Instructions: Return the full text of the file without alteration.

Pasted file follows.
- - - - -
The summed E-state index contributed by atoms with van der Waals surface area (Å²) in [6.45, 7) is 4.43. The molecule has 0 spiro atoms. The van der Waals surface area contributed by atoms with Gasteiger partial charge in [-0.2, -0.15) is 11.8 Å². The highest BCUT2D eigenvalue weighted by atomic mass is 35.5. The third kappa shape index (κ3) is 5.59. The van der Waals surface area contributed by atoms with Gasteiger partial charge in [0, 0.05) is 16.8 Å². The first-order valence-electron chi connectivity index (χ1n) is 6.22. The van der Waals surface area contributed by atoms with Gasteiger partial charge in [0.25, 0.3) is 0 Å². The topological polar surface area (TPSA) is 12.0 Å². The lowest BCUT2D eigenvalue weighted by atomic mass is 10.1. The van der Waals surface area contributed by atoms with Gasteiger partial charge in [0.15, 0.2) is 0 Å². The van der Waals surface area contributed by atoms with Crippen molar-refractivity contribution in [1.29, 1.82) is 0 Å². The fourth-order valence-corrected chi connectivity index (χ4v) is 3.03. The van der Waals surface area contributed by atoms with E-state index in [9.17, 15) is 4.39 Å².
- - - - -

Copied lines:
The summed E-state index contributed by atoms with van der Waals surface area (Å²) in [6.45, 7) is 4.43. The molecule has 0 spiro atoms. The van der Waals surface area contributed by atoms with Gasteiger partial charge in [-0.2, -0.15) is 11.8 Å². The highest BCUT2D eigenvalue weighted by atomic mass is 35.5. The third kappa shape index (κ3) is 5.59. The van der Waals surface area contributed by atoms with Gasteiger partial charge in [0, 0.05) is 16.8 Å². The first-order valence-electron chi connectivity index (χ1n) is 6.22. The van der Waals surface area contributed by atoms with Gasteiger partial charge in [0.25, 0.3) is 0 Å². The topological polar surface area (TPSA) is 12.0 Å². The lowest BCUT2D eigenvalue weighted by atomic mass is 10.1. The van der Waals surface area contributed by atoms with Gasteiger partial charge in [0.15, 0.2) is 0 Å². The van der Waals surface area contributed by atoms with Crippen molar-refractivity contribution in [1.29, 1.82) is 0 Å². The fourth-order valence-corrected chi connectivity index (χ4v) is 3.03. The van der Waals surface area contributed by atoms with E-state index in [9.17, 15) is 4.39 Å².